Paul ends his passage with the most extraordinary words: “For we are God’s work of art, [in the Greek poiema, poem] created in Christ Jesus for good works which God prepared beforehand to be our way of life.”
Does “poem” work for you? Maybe this, You are God’s lion, leopard, dancer, swan! You are God’s work of art created in Christ Jesus for good works. To glorify God in our minds, bodies, and spirit, to be God’s partner in the redemption of the world. “The glory of God,” wrote Irenaeus of Lyon, “is the human being fully alive.”
This is the chapter God is writing for your life, with your life. And God did not only write it “beforehand” as Paul conceived it. But God is also writing it on the fly, according to your final design, in the midst of your real life, as you grow and change, meet accident and ill fortune, act and are acted upon. God and you are writing the resurrection chapter out of the real stuff of your life. Scars and all. It is no incidental note that Jesus’ resurrected body still had its scars.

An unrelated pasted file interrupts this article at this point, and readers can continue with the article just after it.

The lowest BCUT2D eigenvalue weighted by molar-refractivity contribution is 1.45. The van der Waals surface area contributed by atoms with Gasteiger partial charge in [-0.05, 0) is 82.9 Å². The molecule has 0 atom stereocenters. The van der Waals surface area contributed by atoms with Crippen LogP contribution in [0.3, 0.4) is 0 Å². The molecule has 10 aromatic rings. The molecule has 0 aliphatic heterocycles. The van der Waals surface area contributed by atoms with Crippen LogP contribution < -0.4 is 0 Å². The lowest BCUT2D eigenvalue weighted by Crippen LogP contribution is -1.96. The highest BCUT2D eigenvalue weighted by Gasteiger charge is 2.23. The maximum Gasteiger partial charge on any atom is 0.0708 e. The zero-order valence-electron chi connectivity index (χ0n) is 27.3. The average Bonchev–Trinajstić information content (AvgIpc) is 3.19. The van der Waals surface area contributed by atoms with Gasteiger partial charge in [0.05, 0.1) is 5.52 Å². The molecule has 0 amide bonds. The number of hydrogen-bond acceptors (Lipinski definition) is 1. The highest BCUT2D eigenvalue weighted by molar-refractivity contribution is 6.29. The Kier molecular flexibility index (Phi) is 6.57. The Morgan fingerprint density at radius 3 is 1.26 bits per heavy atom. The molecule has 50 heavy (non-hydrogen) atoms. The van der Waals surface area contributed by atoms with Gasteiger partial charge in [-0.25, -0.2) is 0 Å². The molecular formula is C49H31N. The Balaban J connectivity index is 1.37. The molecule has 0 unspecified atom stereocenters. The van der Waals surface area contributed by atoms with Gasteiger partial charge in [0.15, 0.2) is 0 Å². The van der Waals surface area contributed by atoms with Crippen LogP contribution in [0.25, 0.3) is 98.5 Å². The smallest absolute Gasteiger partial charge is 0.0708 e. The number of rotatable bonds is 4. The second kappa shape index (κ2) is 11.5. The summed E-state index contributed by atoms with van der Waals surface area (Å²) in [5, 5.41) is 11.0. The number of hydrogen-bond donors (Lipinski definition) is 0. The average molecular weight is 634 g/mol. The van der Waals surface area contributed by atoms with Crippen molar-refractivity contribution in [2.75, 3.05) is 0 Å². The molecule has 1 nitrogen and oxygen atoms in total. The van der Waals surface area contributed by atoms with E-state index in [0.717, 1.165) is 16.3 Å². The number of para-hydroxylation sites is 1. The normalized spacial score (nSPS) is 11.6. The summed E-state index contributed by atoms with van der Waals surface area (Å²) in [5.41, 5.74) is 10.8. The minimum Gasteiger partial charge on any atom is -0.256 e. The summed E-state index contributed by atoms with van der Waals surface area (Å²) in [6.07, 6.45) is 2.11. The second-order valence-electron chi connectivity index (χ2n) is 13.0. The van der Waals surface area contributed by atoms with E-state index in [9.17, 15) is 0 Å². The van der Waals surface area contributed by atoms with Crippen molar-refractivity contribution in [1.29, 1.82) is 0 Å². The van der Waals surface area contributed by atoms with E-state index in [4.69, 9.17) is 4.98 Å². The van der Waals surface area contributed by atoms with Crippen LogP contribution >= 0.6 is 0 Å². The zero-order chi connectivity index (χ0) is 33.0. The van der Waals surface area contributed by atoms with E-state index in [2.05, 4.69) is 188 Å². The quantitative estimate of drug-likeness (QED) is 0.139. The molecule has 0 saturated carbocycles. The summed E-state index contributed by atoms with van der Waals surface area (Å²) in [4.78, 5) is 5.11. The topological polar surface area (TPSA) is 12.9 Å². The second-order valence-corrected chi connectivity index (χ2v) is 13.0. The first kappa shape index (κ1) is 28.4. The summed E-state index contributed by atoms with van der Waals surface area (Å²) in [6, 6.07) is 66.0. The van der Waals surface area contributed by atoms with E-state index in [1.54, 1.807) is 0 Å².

Do you know what a palimpsest is? It’s an old manuscript where what has been written first is erased and something new is written over it. You can see faint marks of the earlier writing underneath the new. You are a beautiful palimpsest; God is writing your life anew.
The resurrection God has for you is coming from the future, not the past. Can you conceive that the power of the future is greater than the power of your past? It is the future God is even now creating. You are God’s work of art created in Christ Jesus for good works which God is even now, at this very moment, planning for you!
So the angel pointed the women to Galilee, to the future. Go tell the disciples and head to Galilee. Jesus will meet you there.
He is going ahead of you. We’re not headed back but headed forward.
The women left the tomb in fear. We don’t know where they were headed. But Matthew’s Gospel says that when they left, on the way to wherever they were going, the Risen Christ appeared to them. “Hello!” he said, an everyday greeting. Then, “Do not be afraid” -- which is how Easter always begins, Do not be afraid. Then, “Go and tell the disciples.” But first they knelt to worship, and held his beautiful scarred feet.